Community Circles: Transforming Care in Downeast Maine


These resources helped me galvanize EHC’s community-based, volunteer board of directors: In January 2011, they embraced the Four Agreements as a model to support their governance role. The EHC Table of Organization was revised with job titles that supported the evolving leaders as they implemented the tenets of the Four Agreements. Active feedback, brainstorming, and providing data were welcomed at all levels of the organization, ushering in a culture of transparency.

The first Community Circle, which convened in March 2011, was announced in the local newspaper as well as in the patient waiting room, and staff and board members, along with a local reporter, were invited to attend. Acknowledging that EHC’s change in leadership and providers had been disruptive to the community, the Circle’s goal was to engage citizens in recruiting providers and responding to the community’s healthcare needs. Several community members attended, and EHC sought direct input and feedback regarding their experiences at the health center. Two attendees were recruited to serve on EHC’s board. All present embraced the idea of attentive, responsive listening and a culture shift toward transparency.

The Circle’s success exceeded my expectations. Noting the United States’ move toward transformative healthcare change, I surmised that the Circle’s engagement model could be used to facilitate conversations and perhaps even support change in our local healthcare delivery system.

The Community Circle process

Community Circles use an open agenda with a defined aim and probing questions to facilitate active discussion. They also allow for silence. Circles honor all contributions and allow the conversation to flow where it needs to go. Sometimes the discussion moves to a whole new topic. In my experience, discussion comes back in a renewed way to the defined aim. Always, I am amazed how Circles uncover the complexity of the system or problem being discussed. This often occurs over time, through a series of Circles. Responsive listening allows well-considered ideas to surface, ones that can be tested as part of a solution. If participants bring up a topic that cannot be changed or reversed, responsive listening helps them to let it go. It allows a new tapestry to be woven.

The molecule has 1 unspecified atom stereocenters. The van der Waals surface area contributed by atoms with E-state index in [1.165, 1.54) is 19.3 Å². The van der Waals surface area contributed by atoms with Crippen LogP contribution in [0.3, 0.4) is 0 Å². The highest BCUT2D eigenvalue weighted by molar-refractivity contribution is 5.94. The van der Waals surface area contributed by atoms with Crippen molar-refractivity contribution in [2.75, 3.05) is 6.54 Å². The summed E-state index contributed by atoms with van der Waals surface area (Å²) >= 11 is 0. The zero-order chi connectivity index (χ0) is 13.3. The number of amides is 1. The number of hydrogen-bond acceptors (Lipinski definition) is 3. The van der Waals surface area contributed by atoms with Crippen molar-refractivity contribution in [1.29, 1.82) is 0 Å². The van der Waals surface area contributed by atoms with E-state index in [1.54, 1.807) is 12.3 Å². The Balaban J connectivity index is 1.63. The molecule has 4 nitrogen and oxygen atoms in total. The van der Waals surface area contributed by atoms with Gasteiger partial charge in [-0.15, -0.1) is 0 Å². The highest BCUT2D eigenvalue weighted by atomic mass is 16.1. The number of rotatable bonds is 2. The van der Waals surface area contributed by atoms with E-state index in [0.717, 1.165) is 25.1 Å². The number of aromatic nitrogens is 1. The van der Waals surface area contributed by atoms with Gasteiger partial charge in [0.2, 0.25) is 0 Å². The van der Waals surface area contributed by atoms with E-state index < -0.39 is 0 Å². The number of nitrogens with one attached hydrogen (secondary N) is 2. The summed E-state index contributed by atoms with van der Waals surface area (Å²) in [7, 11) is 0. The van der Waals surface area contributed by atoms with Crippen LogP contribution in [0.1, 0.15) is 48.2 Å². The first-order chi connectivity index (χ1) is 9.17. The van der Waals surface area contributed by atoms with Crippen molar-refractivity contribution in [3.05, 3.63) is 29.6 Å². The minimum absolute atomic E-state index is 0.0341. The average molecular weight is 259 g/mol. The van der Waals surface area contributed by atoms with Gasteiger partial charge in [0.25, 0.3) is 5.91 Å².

In Eastport, we have used the Community Circle model of engagement for many conversations and topics: hospice care, the patient-centered medical home model, teens helping teens, understanding Alzheimer’s disease, community cancer resources, palliative caregivers, health and wellness, food insecurity, strategic planning, governance and leadership training, and others. Many Circles conclude after the initial conversation; others continue for several months, and still others meet regularly for years. Since March 2011, EHC has convened 92 Community Circles. The model has also been adapted to accommodate other EHC innovations, including Cultural Immersion Downeast, a one-week experiential program for graduate students that aims to help them appreciate the rich culture of the community in which they will practice. Of the 22 students who have completed this program, 10 have come back to Washington County for clinical rotations, and two have long-range plans to move here. Community Circles promote relationships!

We have developed and implemented local training for Community Circle participation. Eighty recipients across industry and community sectors have received training, and many have gone on to work with:

  • Founders of innovative programs, such as the Maine Health Access Foundation